Recommending tags with a model of human categorization
|Recommending tags with a model of human categorization|
|Author(s)||Seitlinger P., Kowald D., Trattner C., Ley T.|
|Published in||International Conference on Information and Knowledge Management, Proceedings|
|Keyword(s)||Delicious, Human categorization, LDA, Personalized tag recommendations, Wikipedia (Extra: Delicious, Human categorization, LDA, Tag recommendations, Wikipedia, Algorithms, Knowledge management, Semantics, Social networking (online), Statistics, Semantic Web)|
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Recommending tags with a model of human categorization is a 2013 conference paper written in English by Seitlinger P., Kowald D., Trattner C., Ley T. and published in International Conference on Information and Knowledge Management, Proceedings.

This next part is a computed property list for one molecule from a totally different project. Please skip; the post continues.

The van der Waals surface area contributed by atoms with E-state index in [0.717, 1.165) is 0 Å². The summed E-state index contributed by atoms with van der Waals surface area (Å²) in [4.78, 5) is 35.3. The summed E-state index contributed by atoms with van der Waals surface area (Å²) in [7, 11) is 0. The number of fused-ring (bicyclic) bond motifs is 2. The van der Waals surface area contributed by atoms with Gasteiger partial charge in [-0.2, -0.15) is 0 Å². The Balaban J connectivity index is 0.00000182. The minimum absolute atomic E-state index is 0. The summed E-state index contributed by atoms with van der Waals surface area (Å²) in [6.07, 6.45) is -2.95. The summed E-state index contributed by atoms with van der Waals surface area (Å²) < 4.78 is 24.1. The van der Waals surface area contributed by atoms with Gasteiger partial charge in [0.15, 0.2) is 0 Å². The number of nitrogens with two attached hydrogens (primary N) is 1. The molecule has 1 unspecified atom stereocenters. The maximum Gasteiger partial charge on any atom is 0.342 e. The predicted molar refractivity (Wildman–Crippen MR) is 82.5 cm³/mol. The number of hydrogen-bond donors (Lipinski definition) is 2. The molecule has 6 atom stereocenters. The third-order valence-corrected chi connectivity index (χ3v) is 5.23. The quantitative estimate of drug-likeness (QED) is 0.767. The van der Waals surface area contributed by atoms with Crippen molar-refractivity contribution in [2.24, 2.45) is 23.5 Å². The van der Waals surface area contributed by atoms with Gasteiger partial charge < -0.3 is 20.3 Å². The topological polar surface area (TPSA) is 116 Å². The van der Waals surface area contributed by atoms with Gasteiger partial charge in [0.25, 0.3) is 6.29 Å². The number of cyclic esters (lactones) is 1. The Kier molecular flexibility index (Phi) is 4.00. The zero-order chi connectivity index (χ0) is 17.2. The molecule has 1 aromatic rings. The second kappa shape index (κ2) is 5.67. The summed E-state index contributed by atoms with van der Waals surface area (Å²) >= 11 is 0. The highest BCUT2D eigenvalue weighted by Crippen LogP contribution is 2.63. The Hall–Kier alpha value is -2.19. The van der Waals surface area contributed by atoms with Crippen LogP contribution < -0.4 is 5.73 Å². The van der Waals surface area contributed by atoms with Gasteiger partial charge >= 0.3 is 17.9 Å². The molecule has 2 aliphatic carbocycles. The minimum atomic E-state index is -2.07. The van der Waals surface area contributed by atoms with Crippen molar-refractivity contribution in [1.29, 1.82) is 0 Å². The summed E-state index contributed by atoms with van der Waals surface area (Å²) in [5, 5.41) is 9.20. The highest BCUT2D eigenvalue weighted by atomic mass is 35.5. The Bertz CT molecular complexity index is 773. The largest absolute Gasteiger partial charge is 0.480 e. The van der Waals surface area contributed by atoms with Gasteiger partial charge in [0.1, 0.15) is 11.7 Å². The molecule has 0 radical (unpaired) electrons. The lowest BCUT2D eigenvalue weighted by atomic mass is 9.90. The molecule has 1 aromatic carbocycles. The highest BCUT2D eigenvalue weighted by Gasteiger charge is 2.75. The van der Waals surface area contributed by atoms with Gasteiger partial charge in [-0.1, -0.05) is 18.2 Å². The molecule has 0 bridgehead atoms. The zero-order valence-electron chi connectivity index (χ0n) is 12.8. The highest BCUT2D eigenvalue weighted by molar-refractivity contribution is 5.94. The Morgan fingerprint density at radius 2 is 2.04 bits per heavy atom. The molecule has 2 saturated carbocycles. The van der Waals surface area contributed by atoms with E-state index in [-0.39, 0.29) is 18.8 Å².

When interacting with social tagging systems, humans exercise complex processes of categorization that have been the topic of much research in cognitive science. In this paper we present a recommender approach for social tags derived from ALCOVE, a model of human category learning. The basic architecture is a simple three-layers connectionist model. The input layer encodes patterns of semantic features of a user-specific resource, such as latent topics elicited through Latent Dirichlet Allocation (LDA) or available external categories. The hidden layer categorizes the resource by matching the encoded pattern against already learned exemplar patterns. The latter are composed of unique feature patterns and associated tag distributions. Finally, the output layer samples tags from the associated tag distributions to verbalize the preceding categorization process. We have evaluated this approach on a real-world folksonomy gathered from Wikipedia bookmarks in Delicious. In the experiment our approach outperformed LDA, a well-established algorithm. We attribute this to the fact that our approach processes semantic information (either latent topics or external categories) across the three different layers. With this paper, we demonstrate that a theoretically guided design of algorithms not only holds potential for improving existing recommendation mechanisms, but it also allows us to derive more generalizable insights about how human information interaction on the Web is determined by both semantic and verbal processes. Copyright 2013 ACM.
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